Wednesday, March 6, 2013

The lazy blogger - re-energized by two new books!

     Heaven for a writer could be defined as having deadlines for two books at once.  Also hell.  And that's what I have been doing for some time.  The books are very different. Cleans Up Nicely  is a novel revisiting the New York of the 70's - decadent, dirty, dangerous and also exploding with creativity along with the craziness. Loving Our Addicted Daughters Back to Life is a guide for parents and loved ones of young adult women who have some kind of substance-abuse problem and for the first time, tells this audience about the great new research in gender medicine in understanding and treating addiction in women.
   Cleans Up comes out in August of 2013!!! Loving our Addicted Daughters is being shopped.
They both explore the particular dangers and destructiveness of female addiction in totally different ways, which I didn't set out to do, but of course, now see was my subconscious drive. I am a woman addict, I have been there, and I know what happens after you clean up, the tango of recovery.  And even after 36 years clean (yup), the dance goes on.  Keeps you limber and alert.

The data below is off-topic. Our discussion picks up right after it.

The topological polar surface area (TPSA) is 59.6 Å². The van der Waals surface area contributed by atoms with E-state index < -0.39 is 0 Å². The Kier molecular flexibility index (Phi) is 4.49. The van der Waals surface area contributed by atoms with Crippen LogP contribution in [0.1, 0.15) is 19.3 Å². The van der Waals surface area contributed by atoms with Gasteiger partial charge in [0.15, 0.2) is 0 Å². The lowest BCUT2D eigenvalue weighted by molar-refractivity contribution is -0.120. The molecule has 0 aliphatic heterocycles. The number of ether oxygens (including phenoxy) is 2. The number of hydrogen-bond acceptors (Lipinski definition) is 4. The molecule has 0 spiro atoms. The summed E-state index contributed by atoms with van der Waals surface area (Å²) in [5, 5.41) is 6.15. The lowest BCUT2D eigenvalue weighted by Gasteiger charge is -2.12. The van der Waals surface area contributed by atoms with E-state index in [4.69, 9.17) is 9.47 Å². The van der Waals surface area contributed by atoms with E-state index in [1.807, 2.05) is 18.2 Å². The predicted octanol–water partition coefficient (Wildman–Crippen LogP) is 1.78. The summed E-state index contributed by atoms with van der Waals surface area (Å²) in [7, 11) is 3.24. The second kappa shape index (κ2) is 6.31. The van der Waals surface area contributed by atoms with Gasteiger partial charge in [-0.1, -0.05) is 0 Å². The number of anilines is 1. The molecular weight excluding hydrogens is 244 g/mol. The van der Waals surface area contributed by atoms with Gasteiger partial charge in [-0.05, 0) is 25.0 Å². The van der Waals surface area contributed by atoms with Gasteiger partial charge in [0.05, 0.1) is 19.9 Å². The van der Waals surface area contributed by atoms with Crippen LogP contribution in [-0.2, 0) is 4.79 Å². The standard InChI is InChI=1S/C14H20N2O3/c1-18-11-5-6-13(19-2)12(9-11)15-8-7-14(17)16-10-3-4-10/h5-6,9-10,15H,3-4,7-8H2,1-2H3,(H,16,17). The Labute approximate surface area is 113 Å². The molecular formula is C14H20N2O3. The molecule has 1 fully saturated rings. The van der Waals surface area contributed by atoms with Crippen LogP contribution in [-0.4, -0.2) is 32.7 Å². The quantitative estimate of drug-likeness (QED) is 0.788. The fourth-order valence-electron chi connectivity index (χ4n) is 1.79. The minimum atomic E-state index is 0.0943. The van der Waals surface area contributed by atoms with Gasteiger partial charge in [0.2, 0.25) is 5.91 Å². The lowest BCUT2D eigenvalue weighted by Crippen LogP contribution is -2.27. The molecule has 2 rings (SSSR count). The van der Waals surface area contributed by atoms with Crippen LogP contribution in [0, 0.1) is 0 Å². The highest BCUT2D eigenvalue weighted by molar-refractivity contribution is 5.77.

Sunday, July 8, 2012

Book Review: "The Red Book"

OK, call me snarky, but it seems there's a new category in fiction,which I'll call "high chick lit." "The Red Book" is crammed with cringingly overly self-satisfied characters. Basically, the plot is they can nevah get ovah their young Harvad-educated selves. So instead of the unblinkingly honest character probes by the undeniably well-educated author (Harvard-educated), we have a bunch of privileged Forty-something's mixing and matching during a 20th reunion. How I longed to be able to relate to just one, just one of them. All right, not longed, but it sure would have made turning the pages less of a guilty summer timewaster. Why I am being so hard on the author? Because she has talent and she decided to write a made for t.v. movie book instead. Next time out, I hope she doesn't go for the easy fix.

Saturday, March 3, 2012

Blood on the teeth: every writer should have the stain

I'll never forget the wonderful series (BBC), "The Singing Detective" by the wonderful writer Dennis Potter, whose physical sufferings (psoriatic arthritis - unbearable pain and itchings) offered him, in his own words, a rebirth. He felt free to write whatever he wanted and he did! It was Potter who said (and meant it) that every writer should have blood on the teeth. Anyone who has given or witnessed birth knows what a bloody chaotic mess it is.